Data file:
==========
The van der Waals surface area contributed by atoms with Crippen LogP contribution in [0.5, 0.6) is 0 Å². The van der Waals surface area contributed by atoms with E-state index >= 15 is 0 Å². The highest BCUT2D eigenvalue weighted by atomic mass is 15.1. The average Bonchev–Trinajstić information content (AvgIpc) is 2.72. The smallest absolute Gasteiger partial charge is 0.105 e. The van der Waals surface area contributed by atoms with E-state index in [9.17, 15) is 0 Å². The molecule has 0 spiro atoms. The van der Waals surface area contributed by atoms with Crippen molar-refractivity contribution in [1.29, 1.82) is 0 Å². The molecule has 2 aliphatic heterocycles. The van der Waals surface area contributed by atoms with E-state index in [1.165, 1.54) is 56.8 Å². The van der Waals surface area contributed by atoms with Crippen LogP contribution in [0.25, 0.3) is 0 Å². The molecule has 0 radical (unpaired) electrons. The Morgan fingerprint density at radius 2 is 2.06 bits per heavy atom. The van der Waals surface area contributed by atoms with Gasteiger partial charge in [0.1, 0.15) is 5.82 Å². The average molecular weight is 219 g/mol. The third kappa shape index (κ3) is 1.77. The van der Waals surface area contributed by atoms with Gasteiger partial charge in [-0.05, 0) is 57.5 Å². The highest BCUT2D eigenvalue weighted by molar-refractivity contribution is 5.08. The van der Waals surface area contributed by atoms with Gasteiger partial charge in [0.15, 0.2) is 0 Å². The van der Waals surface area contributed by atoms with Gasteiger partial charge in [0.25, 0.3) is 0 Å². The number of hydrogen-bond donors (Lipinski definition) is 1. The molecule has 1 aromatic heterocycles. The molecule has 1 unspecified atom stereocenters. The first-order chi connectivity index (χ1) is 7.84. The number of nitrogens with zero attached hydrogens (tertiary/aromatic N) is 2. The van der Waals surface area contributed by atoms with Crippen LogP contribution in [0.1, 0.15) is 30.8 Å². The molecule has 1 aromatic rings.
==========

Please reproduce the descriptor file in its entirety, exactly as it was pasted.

The van der Waals surface area contributed by atoms with Crippen LogP contribution in [0.5, 0.6) is 0 Å². The van der Waals surface area contributed by atoms with E-state index >= 15 is 0 Å². The highest BCUT2D eigenvalue weighted by atomic mass is 15.1. The average Bonchev–Trinajstić information content (AvgIpc) is 2.72. The smallest absolute Gasteiger partial charge is 0.105 e. The van der Waals surface area contributed by atoms with E-state index in [9.17, 15) is 0 Å². The molecule has 0 spiro atoms. The van der Waals surface area contributed by atoms with Crippen molar-refractivity contribution in [1.29, 1.82) is 0 Å². The molecule has 2 aliphatic heterocycles. The van der Waals surface area contributed by atoms with E-state index in [1.165, 1.54) is 56.8 Å². The van der Waals surface area contributed by atoms with Crippen LogP contribution in [0.25, 0.3) is 0 Å². The molecule has 0 radical (unpaired) electrons. The Morgan fingerprint density at radius 2 is 2.06 bits per heavy atom. The van der Waals surface area contributed by atoms with Gasteiger partial charge in [0.1, 0.15) is 5.82 Å². The average molecular weight is 219 g/mol. The third kappa shape index (κ3) is 1.77. The van der Waals surface area contributed by atoms with Gasteiger partial charge in [-0.05, 0) is 57.5 Å². The highest BCUT2D eigenvalue weighted by molar-refractivity contribution is 5.08. The van der Waals surface area contributed by atoms with Gasteiger partial charge in [0.15, 0.2) is 0 Å². The van der Waals surface area contributed by atoms with Gasteiger partial charge in [0.25, 0.3) is 0 Å². The number of hydrogen-bond donors (Lipinski definition) is 1. The molecule has 1 aromatic heterocycles. The molecule has 1 unspecified atom stereocenters. The first-order chi connectivity index (χ1) is 7.84. The number of nitrogens with zero attached hydrogens (tertiary/aromatic N) is 2. The van der Waals surface area contributed by atoms with Crippen LogP contribution in [0.1, 0.15) is 30.8 Å². The molecule has 1 aromatic rings.